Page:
On The Road with the Nifty Fiftys

CALGARY – Robins are a harbinger of spring weather, and the ever-cheerful red-breasted birds have returned to Calgary.

It’s no fluke, then, that the robin has become a mascot of the Nifty Fifty’s Ford Club. In this city, the Nifty Fifty’s group of auto enthusiasts hosts the perennially popular Spring Thaw, the unofficial show that kicks off cruising season.

For several years, a robin’s image has been incorporated into every piece of promotional material – from show awards to dash plaques to posters. Spring Thaw takes place on April 27, 2014, and this is the 29th edition of the show that welcomes all makes and models — classics, hot rods, customs and antiques, from Camaros to Challengers to Model Ts. The only stipulation is vehicles must be 25 years old or older.

The show is at Deerfoot Mall from 8 a.m. to 4 p.m. Vehicle registration is $10, and spectators are free, although a food or cash donation to the Food Bank is appreciated.

The lines on the 1956 Ford Thunderbird are unmistakable.

The lines on the 1956 Ford Thunderbird are unmistakable.
Jenn Pierce/Calgary Herald,

John Moore, president of the Nifty Fifty’s club, discussed some of the show’s history.

Q: Who chose the date for the first show?

A: That would have been our resident weather expert and club member Steve Rothfels. He’s well known as a Calgary-area meteorologist, and back in 1986 – the first year we had Spring Thaw — he was working for CBC. He researched his records, and declared that the third weekend in April usually presented the best weather, and for the most part he’s been right. When I looked at the date this year, the third weekend is Easter, so we’ve had to move it to the last weekend in April. There’s a snow date of May 4.

Q: The show has moved locations a few times, where did it start?

A: Our first show in 1986 was at Chinook Centre. Close to 100 cars showed up there, and we were back in 1987 with about 175 cars. In 1988 we moved to North Hill Mall, and the event stayed there until 1991 when we moved to South Centre Mall. By then we were getting 400 cars, and we’d started setting up earlier in the morning to help relieve congestion. Then, in 1996, we moved the show to Deerfoot Mall – that year we had 524 cars. We stayed there until 2002 when we relocated to McMahon Stadium, and then in 2008 we moved back to Deerfoot Mall. Our record attendance was in 2010 with 589 vehicles registered.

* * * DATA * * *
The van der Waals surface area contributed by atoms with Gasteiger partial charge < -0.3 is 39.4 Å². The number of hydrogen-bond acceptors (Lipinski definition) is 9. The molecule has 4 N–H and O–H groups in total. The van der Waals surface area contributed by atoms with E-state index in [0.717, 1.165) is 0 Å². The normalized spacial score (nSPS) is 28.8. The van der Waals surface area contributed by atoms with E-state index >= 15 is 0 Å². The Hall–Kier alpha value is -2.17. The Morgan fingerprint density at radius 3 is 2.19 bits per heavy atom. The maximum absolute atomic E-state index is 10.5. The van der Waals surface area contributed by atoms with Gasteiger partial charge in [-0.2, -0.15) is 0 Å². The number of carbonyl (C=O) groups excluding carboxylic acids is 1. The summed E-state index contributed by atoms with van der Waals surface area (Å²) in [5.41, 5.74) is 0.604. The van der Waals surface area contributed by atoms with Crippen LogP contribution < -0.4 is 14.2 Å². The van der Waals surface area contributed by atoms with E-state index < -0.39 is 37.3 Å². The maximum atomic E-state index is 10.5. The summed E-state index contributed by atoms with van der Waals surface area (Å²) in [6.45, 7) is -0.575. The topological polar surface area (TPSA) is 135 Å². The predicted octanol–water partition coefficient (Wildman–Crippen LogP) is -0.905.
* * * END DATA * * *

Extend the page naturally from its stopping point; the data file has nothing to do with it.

Interior of the classic T-bird.

Interior of the classic T-bird.

Q: Will the show continue to be held at Deerfoot Mall?

A: Well, we’re sort of suffering from our own success. We routinely get more than 500 cars out for Spring Thaw, and Deerfoot Mall is getting started on an expansion and renovation. I think it will limit our space there, and this will likely be our last year in what has been a great location and working with a great partner. We’ll be on the hunt for a location in 2015 that will accommodate 500 vehicles and has been kept cleared of snow, but Deerfoot was ideal because it offered the food court and shopping.

Q: How has Spring Thaw helped the Food Bank?

A: We started asking for Food Bank donations in 1992, and whatever funds are left over from event expenses goes to the Food Bank together with donations from the public. To date, we’ve contributed $58,646.25 to the charity.

John Moore stands with his 1956 Ford Thunderbird.

John Moore stands with his 1956 Ford Thunderbird.
Jenn Pierce/Calgary Herald,

Q: What will you personally have in the show this year?

A: I’m getting my 1956 Ford Thunderbird ready to go. I’ve been working on it since 2007, but it’s always been a driver. It was a good, original car from California, and I’ve done a mechanical restoration, focusing on the engine and transmission. The motor was bored oversize, and I’ve updated it with 1957 heads, they have bigger valves, and a newer intake with a Holley-style carburetor. It’s also got a Mallory electronic distributor and a new cam. The interior was freshened up, too, and it’s a very nice car to drive. We’ve driven it to Spokane and other cities in the States, and I’m now thinking about putting a disc brake conversion on the front of it. That’s for later, though. Right now, we’re just looking forward to another Spring Thaw.

Under the hood of Moore's 1956 Ford Thunderbird.

Under the hood of Moore’s 1956 Ford Thunderbird.
Jenn Pierce/Calgary Herald,

Greg Williams is a member of the Automobile Journalists Association of Canada (AJAC). Have an auto related item to share for the column or What’s Next? Contact him at 403-287-1067 or [email protected] Visit his website at gregwilliams.ca

About Greg Williams